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CENTER ON SOCIAL DISPARITIES IN HEALTH University of California, San Francisco What is health equity? What are health disparities? And why do the definitions.

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Presentation on theme: "CENTER ON SOCIAL DISPARITIES IN HEALTH University of California, San Francisco What is health equity? What are health disparities? And why do the definitions."— Presentation transcript:

1 CENTER ON SOCIAL DISPARITIES IN HEALTH University of California, San Francisco What is health equity? What are health disparities? And why do the definitions matter? The Colorado Trust, Denver, January 31, 2013 Paula Braveman, MD, MPH Professor of Family & Community Medicine Director, Center on Social Disparities in Health University of California, San Francisco

2 “The poor are getting poorer, but with the rich getting richer it all averages out in the long run.” ©2000 The New Yorker Collection from cartoonbank.com. All rights reserved

3 CENTER ON SOCIAL DISPARITIES IN HEALTH University of California, San Francisco What are “health disparities/inequalities”?  Differences, variations: descriptive terms  Most official U.S. definitions refer only to differences between unspecified groups  But we really mean: Health differences that are unfair (in a particular way)  M. Whitehead: unfair, avoidable, and unjust  But ideas of fairness, avoidability, and justice vary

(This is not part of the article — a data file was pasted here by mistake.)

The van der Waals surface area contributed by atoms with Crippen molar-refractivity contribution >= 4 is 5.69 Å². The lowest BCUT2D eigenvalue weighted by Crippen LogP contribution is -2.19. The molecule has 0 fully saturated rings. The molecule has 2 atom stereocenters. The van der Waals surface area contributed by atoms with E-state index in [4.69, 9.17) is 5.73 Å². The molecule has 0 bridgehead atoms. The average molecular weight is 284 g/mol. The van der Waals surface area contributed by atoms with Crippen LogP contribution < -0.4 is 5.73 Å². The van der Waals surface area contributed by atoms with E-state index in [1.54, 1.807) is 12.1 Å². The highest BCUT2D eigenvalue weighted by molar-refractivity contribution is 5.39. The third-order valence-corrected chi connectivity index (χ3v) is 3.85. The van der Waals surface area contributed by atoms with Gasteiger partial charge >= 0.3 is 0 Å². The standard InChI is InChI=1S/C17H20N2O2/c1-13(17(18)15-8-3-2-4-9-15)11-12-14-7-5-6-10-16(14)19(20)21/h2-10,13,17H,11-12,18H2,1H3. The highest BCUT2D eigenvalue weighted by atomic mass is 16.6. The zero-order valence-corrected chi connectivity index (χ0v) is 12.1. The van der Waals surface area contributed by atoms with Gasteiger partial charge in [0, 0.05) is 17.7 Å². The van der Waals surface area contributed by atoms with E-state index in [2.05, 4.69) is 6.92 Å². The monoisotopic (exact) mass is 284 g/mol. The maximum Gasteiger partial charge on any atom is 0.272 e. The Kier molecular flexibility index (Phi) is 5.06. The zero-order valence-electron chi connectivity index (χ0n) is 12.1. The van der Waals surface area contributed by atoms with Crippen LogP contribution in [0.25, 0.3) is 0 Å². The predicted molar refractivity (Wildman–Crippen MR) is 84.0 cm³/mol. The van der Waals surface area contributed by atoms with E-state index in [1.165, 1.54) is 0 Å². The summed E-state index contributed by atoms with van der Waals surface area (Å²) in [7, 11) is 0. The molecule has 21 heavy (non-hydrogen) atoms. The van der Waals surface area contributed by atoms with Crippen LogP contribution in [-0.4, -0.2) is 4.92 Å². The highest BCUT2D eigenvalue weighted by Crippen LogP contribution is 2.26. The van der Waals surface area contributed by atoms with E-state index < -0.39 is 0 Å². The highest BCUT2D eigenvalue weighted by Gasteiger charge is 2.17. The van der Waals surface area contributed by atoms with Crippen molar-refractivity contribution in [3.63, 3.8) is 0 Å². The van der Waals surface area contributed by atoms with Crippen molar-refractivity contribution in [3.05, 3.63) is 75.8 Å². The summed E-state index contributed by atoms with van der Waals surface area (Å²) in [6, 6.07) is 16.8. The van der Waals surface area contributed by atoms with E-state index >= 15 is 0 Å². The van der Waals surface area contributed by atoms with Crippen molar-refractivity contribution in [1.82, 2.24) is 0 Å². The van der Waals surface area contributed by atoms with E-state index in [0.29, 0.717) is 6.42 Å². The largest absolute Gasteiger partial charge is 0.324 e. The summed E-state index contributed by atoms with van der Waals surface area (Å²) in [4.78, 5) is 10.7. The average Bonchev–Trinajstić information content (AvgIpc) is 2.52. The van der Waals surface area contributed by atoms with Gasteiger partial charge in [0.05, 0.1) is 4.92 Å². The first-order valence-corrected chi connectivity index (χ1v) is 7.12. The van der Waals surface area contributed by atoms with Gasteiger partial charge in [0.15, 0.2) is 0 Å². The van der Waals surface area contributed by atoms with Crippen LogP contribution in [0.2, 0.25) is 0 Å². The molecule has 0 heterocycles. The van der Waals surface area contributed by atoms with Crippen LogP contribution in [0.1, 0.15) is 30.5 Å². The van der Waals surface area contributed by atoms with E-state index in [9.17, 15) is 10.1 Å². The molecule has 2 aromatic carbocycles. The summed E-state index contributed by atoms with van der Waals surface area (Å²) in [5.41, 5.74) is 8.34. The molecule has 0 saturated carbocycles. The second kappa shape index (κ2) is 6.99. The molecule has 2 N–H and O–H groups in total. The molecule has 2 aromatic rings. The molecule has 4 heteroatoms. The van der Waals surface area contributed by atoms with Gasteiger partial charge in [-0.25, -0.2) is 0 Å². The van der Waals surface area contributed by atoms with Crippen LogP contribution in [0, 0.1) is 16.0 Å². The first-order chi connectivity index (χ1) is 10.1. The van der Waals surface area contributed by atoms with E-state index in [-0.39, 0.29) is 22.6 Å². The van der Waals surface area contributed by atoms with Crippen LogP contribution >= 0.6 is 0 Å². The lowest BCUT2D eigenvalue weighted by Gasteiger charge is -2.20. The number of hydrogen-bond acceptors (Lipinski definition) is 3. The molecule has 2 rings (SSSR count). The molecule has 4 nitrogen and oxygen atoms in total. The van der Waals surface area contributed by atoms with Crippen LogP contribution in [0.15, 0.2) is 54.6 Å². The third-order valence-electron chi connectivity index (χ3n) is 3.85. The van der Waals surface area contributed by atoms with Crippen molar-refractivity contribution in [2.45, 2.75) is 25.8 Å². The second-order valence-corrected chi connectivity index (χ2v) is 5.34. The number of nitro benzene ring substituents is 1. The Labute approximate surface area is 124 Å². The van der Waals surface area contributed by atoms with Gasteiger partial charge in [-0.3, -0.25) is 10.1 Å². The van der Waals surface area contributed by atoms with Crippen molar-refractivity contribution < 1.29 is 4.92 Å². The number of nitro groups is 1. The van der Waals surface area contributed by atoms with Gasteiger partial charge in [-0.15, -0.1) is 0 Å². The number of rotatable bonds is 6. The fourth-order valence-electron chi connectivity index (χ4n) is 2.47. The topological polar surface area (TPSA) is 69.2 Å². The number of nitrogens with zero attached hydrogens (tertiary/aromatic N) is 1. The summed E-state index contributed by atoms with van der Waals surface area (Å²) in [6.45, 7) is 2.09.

4 CENTER ON SOCIAL DISPARITIES IN HEALTH University of California, San Francisco Are all health differences unfair?  Skiers have more arm/leg fractures than non-skiers  Women live longer than men  Wealthy people in Manhattan have a health problem that wealthy people in Hollywood, CA do not  Younger adults are generally healthier than elderly  White women are more likely to be diagnosed with breast cancer  Who determines what’s fair?  Who determines what’s avoidable?

5 CENTER ON SOCIAL DISPARITIES IN HEALTH University of California, San Francisco What if the causes are not known?  born too small (low birth weight)  born too early (premature)  And these predict infant mortality, childhood disability, and adult chronic disease  The causes are not known  Can we call this unfair?  African-American newborns are 2 or more times as likely as White newborns to be